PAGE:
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Molecular, Structural, and Functional Studies of Leukemia-Associated Transcription Factor-Nucleoporin Fusion Proteins

Project description

Study of leukaemia-associated nucleoporin fusion proteins

Nuclear pores enable the passive and facilitated transport of molecules across the nuclear envelope, and nucleoporins are the main components of the nuclear pore complexes in eukaryotic cells. Nup98 is a mobile nucleoporin that is present at the nuclear pore complex and within the nucleus. Nup98-HoxA9 (NHA9), a fusion between the phenylalanine–glycine-rich region of Nup98 and the homeobox transcription factor HoxA9, is one of the most frequent Nup98 fusions associated with acute myeloid leukaemia. The EU-funded TFNup project aims to develop a technological platform combining chemical biology, microfluidics and high-resolution molecular imaging to study the structure and function of NHA9 in vitro and in the cells in order to define a new pathway role in gene dysregulation.

Objective

Nup98 is a mobile nucleoporin that localizes both at the nuclear pore complex and within the nucleus. Nup98 is frequently rearranged to form leukemogenic Nup98-fusion proteins with various partners. Nup98-HoxA9 (NHA9), a fusion between phenylalanine-glycine-rich (FG-rich) region of Nup98 and the homeobox transcription factor (TF) HoxA9, is one of the most frequent Nup98-fusion associated with acute myeloid leukemia. The physiological role of NHA9 in hematopoietic development has been gradually established in the past decade at the cellular level. However, the plasticity and the phase separation behavior of such intrinsically disordered proteins (IDPs) largely hinder our understanding of their functions in gene regulation at the molecular level. In this project, I will develop platform technologies that combine chemical biology, microfluidics, and high-resolved molecular imaging to study the structure and biophysical function of NHA9 in vitro and in cells, and open up a new pathway to unravel its role in gene dysregulation from molecular perspective. Firstly, I will dual-label NHA9 at specific sites using the cutting-edge genetic code expansion technology developed by the host laboratory, and characterize the plasticity of NHA9 in live cells using Fluorescence lifetime imaging (FLIM) based Förster resonance energy transfer (FRET) platform. Next, I will use my strengths in microfluidics to design a new platform for tracking the phase separation behaviors of NHA9 with high temporal resolution in vitro. Finally, I will fuse NHA9 with proximity-dependent biotin identification (BioID) tags, and visualize the dynamic interaction networks of NHA9 using super-resolution microscopy (SRM) in live cells. By integrating those interdisciplinary approaches, the proposed research would make a conceptual breakthrough in understanding the molecular mechanism of NHA9-driven leukemogenesis and may provide a rationale for the search of potential therapeutic approaches in the future.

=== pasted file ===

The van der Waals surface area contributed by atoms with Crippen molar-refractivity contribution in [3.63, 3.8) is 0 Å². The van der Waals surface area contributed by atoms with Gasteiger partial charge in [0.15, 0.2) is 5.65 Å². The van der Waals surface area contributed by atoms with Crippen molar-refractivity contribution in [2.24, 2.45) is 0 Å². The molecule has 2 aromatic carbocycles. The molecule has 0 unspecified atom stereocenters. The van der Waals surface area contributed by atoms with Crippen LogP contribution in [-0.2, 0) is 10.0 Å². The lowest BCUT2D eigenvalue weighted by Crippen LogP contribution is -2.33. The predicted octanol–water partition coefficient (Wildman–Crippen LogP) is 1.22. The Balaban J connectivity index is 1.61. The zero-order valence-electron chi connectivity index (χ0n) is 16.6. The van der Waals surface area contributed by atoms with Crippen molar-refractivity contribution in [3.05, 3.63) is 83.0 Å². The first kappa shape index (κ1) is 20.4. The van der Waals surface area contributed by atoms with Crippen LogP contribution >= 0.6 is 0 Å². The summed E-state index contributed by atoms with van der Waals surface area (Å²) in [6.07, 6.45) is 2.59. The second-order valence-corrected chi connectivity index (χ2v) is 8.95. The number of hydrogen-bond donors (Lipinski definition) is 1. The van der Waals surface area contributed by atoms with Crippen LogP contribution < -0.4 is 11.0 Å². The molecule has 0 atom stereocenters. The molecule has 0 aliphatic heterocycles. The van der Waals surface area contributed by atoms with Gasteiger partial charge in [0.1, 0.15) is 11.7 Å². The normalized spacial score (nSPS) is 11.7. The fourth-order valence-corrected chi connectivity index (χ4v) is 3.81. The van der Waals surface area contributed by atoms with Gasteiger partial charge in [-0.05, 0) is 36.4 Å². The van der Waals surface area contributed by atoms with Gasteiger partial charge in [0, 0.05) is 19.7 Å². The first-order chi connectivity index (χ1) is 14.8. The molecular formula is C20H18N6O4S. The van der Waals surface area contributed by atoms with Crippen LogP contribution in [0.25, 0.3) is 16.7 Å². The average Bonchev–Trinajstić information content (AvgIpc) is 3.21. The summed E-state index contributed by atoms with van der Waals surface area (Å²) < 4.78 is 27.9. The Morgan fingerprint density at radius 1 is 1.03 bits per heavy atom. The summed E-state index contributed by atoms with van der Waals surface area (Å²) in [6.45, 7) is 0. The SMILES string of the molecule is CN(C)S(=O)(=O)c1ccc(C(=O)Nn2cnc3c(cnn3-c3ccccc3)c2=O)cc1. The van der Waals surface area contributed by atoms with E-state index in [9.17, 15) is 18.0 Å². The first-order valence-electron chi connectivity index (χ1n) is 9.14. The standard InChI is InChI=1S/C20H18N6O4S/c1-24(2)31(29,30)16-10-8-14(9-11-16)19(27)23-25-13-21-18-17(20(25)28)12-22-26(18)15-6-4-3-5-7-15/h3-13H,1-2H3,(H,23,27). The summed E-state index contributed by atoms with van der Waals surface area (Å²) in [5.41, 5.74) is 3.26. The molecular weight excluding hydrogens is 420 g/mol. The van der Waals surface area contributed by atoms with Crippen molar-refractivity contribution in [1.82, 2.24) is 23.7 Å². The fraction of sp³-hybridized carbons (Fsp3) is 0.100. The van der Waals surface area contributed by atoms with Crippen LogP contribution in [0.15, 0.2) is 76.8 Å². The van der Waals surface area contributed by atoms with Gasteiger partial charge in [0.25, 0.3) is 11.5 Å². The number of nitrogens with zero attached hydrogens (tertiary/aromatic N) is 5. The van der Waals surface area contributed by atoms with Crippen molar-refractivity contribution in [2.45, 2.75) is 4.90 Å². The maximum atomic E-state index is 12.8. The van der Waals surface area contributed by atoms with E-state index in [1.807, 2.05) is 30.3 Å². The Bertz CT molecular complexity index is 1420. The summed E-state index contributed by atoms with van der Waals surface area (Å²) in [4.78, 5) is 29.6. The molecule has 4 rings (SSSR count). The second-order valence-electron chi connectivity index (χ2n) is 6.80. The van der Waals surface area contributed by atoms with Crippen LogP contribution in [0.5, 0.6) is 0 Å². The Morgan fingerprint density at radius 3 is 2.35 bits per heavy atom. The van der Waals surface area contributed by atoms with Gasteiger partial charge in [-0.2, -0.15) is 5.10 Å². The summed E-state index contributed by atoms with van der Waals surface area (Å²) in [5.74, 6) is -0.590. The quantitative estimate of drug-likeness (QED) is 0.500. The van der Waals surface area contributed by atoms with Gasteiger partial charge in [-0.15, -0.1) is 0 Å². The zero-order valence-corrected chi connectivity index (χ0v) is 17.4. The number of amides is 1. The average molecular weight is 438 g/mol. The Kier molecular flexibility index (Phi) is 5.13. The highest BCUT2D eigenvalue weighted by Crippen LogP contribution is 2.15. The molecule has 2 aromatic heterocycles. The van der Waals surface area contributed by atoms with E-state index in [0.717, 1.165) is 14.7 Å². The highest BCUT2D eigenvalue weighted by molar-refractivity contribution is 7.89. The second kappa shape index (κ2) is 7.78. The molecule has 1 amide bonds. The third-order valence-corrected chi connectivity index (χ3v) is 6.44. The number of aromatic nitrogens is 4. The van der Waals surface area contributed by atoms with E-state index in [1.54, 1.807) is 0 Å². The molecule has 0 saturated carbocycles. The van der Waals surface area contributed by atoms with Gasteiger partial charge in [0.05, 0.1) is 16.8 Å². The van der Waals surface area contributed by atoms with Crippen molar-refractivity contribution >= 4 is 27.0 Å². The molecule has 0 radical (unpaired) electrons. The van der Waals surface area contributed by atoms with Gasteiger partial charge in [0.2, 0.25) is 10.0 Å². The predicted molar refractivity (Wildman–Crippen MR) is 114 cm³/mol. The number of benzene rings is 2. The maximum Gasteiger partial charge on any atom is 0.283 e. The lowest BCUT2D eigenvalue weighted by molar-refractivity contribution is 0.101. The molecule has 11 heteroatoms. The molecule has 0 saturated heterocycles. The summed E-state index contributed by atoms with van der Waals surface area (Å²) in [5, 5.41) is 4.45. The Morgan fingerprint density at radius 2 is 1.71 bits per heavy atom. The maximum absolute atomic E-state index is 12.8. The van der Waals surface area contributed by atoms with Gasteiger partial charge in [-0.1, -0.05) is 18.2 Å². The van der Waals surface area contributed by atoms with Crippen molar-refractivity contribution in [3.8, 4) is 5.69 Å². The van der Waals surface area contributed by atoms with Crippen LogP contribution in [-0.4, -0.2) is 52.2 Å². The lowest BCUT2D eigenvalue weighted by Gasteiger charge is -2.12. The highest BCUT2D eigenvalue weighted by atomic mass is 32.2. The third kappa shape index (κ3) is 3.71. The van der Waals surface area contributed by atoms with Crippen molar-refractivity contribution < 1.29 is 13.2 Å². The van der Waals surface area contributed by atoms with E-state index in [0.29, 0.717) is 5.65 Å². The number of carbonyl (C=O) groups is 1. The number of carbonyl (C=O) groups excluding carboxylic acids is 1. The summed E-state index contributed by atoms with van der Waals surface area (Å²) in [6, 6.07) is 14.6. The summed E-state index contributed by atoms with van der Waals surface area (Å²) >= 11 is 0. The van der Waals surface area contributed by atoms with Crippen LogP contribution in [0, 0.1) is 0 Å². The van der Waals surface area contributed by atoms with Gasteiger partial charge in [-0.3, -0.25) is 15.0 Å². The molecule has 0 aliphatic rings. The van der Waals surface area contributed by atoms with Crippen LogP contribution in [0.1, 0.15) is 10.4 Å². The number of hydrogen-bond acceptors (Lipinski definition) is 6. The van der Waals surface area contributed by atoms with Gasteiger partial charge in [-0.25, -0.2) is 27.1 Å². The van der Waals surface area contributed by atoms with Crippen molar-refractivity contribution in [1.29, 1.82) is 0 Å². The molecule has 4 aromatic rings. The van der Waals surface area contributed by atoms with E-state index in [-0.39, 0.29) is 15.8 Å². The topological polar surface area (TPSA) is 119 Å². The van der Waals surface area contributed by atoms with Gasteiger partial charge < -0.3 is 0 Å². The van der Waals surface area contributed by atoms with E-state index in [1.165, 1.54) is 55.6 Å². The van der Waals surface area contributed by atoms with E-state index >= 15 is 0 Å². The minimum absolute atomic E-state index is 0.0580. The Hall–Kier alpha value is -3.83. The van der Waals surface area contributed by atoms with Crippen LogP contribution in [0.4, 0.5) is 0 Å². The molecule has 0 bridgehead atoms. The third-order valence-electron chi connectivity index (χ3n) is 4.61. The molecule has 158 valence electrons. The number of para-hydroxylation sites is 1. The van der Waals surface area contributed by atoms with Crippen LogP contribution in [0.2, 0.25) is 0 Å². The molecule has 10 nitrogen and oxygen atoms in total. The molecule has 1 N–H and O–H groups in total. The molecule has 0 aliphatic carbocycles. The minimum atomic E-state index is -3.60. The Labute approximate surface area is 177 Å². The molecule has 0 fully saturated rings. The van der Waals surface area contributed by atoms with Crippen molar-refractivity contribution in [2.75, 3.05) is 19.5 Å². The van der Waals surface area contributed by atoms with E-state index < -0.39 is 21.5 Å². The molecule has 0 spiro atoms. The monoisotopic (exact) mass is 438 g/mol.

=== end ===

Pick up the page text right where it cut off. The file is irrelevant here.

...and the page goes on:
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Coordinator

JOHANNES GUTENBERG-UNIVERSITAT MAINZ
Net EU contribution
€ 174 806,40
Address
Saarstrasse 21
55122 Mainz
Germany

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Region
Rheinland-Pfalz Rheinhessen-Pfalz Mainz, Kreisfreie Stadt
Activity type
Higher or Secondary Education Establishments
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Other funding
€ 0,00